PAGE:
Monday, 27 January 2014

I am Afraid

In my life I've been afraid of quite a few different things. I'm trying to overcome a number of fears right now and it is HARD. But the thing with fears is they don't go away if you avoid them. Like a kid with a monster under the bed they just get bigger and hairier and grow horns. No, these things are better out in the open when they can be seen for what they are, away from the shadows and the distortions of the imagination.

I've been doing a bit of reading around phobias and intense fears and have discovered that they normally arise due to a trauma or when a, perhaps seemingly insignificant, event occurs around the same time as you are experiencing a period of high stress. This was particularly the case for me with public speaking. I used to love it. I spent a summer just out of University working at a zoo where I gave the Giant Tortoise keeper talk every lunch time. I can still picture myself clearly leaping about around the outside of the pen with my 'Britney mic' on feeling totally at ease speaking to whoever I could cajole into staying to learn about the global plight of the tortoise.

A couple of years later I was interning for a church and going through a particularly hard time. Some negative comments were made about a presentation I gave and I fell apart. I didn't speak publicly again for three years. It seems excessive and in a way I have always blamed myself, considered myself weak, for giving up in the face of criticism which I could have, should have, just taken it on the chin.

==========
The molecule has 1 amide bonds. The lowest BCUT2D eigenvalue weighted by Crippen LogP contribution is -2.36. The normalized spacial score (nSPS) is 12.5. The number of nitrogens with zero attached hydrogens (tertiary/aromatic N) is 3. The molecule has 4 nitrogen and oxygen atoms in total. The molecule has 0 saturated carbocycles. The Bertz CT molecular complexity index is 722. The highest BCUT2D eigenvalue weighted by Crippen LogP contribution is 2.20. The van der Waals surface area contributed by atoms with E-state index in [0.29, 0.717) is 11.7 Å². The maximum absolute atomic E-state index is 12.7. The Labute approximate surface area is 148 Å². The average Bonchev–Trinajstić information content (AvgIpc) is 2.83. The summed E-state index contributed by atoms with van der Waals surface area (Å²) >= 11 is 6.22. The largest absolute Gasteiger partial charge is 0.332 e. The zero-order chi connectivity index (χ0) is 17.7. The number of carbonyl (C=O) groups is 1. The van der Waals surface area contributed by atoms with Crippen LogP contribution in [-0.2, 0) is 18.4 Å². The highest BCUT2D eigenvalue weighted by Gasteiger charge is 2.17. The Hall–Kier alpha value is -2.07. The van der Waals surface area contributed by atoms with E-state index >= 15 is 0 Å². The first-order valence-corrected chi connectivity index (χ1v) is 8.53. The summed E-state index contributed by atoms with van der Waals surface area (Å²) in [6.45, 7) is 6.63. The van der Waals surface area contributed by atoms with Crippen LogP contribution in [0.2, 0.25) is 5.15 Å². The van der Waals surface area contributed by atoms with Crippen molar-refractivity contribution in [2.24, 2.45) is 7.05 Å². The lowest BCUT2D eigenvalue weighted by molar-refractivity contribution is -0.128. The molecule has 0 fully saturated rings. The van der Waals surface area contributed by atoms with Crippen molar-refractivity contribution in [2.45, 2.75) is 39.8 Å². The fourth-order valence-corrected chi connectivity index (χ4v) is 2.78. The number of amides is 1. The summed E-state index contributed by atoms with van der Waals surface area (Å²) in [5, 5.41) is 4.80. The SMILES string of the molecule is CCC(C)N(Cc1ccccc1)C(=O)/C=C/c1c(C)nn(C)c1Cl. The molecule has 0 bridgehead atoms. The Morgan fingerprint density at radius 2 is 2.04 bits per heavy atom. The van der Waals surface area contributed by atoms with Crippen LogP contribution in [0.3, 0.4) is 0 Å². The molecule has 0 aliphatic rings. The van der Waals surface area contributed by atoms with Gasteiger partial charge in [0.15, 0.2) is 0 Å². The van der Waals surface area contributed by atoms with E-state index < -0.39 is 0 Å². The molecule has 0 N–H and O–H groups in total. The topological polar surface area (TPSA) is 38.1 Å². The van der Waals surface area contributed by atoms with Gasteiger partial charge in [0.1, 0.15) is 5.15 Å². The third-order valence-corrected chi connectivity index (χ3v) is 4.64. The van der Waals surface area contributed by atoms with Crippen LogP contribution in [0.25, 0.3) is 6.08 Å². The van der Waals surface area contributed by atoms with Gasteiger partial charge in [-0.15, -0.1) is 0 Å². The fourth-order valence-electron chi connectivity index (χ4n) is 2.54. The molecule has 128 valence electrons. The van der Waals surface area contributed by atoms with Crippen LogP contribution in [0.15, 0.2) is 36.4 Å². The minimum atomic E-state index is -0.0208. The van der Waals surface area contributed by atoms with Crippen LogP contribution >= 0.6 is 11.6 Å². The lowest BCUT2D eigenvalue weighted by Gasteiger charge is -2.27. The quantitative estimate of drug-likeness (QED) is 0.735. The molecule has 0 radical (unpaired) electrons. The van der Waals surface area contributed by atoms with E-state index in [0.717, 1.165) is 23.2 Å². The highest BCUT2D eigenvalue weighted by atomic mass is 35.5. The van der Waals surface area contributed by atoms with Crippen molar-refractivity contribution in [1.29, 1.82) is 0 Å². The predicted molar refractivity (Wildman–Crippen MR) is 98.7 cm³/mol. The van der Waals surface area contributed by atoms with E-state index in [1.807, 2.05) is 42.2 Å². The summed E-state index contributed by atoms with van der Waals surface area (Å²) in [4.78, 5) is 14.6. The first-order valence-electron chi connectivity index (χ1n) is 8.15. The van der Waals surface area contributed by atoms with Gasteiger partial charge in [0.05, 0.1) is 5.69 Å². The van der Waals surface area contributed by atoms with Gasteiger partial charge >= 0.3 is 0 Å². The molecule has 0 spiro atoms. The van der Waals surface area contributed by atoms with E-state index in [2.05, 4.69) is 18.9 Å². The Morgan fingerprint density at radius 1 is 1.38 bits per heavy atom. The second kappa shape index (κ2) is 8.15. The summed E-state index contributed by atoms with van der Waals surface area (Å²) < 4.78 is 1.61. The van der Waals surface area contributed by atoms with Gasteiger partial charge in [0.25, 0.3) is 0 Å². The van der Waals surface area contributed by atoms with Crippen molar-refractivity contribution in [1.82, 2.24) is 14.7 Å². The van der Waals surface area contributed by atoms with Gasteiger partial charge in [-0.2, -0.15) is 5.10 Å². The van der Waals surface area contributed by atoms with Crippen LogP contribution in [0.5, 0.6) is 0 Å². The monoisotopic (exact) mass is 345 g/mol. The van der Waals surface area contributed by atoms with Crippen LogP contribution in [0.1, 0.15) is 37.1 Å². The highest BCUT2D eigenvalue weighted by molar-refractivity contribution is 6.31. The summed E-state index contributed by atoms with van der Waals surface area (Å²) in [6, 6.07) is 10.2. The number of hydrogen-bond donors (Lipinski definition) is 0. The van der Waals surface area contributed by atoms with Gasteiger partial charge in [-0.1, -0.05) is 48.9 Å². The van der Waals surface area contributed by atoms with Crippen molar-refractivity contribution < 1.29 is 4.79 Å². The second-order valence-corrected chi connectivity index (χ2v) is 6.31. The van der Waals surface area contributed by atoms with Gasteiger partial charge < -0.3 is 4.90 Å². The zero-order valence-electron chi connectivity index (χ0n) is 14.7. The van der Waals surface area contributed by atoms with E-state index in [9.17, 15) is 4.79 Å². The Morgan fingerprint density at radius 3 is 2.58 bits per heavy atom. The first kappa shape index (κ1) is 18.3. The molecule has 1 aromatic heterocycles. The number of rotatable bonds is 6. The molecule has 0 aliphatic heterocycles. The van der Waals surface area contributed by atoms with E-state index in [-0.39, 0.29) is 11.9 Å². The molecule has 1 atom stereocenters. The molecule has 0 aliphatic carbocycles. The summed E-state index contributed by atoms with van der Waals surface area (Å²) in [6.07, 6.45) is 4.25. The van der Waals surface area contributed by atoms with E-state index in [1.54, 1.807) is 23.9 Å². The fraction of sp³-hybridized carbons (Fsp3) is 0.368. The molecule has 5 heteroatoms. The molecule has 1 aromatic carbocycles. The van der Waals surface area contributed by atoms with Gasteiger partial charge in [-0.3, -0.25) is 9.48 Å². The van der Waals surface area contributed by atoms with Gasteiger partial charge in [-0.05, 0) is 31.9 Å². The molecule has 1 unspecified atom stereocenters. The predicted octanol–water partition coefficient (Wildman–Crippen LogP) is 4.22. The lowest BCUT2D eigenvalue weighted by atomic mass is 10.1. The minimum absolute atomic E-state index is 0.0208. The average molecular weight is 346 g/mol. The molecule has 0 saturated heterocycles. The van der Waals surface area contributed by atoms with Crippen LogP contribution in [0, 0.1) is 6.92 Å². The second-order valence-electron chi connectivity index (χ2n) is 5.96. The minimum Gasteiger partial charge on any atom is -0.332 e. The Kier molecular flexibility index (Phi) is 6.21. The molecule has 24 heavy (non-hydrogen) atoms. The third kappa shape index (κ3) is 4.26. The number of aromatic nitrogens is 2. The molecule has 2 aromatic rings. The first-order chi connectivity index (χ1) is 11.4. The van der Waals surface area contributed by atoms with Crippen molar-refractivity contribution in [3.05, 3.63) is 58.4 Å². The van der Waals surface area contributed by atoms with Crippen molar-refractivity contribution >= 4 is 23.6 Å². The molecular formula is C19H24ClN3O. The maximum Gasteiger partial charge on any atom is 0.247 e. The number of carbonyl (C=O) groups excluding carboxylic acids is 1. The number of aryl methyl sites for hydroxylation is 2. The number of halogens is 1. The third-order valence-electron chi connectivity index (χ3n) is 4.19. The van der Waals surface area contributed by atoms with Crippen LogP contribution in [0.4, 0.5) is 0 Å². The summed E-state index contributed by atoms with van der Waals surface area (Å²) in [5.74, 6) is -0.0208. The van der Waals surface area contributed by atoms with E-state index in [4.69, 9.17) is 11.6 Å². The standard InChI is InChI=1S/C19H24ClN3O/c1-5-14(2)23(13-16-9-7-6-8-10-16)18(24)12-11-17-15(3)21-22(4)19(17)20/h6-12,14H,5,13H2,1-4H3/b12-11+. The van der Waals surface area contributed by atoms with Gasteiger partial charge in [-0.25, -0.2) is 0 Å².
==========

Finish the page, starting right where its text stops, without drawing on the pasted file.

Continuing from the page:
But I now understand that I reacted as anyone would under the circumstances. I was weighed down by a whole world of sadness and this was the straw that broke the camels back. In these situations an intense fear can centre around an object or activity that, especially if that object or activity is avoided, can intensify with time. Its like all your pain and fear from that sad time gets trapped up in one neat package labelled 'public speaking' and your lip quivers even at the thought. I'm still overcoming that fear fully. I don't enjoy public speaking right now but I know that one day I will again.

I've also been reminded this week that being courageous is not an absence of fear or never letting anything get to you. Sometimes life throws you a whole load of rubbish at once and you respond in the only way you can. You get the hell out of there until you can cope with it all again. But it takes real courage, in the face of that fear, to not allow that fear to define you in the long term. To take steps to reclaim what you lost, to reclaim your future for yourself again free from fears that paralyse you and hold you back. To do what is knee-knockingly, jaw clenchingly hard for you.

When I was in Zambia I discovered a fear of heights. Half way up a mountain. After breathing into a paper bag for ten minutes and being roused with a glucose syrup I was faced with the option of climbing on or staying alone on the mountainside until the group scaled the mountain and came back down. I was leading that group and so I decided I had to go on, if nothing else to show them that you can do things that you don't even believe yourself are possible. That afternoon I abseiled 60 metres off the edge of that mountain, blubbing the whole way down like a baby, but I still did it. One of the instructors who was lowering me down said the kindest words anyone has ever said of a snotty nosed thirty year old weeping on an abseiling rope – 'that is true courage'.
Me, hanging off a rope. Crying, shaking but braving it out!
So if you, like me, have moments when it seems like everything is bigger, scarier and harder than you can ever handle, then take heart. You are the courageous one and conquering that fear you have is just around the corner.

Thursday, 23 January 2014

Adventures on the interweb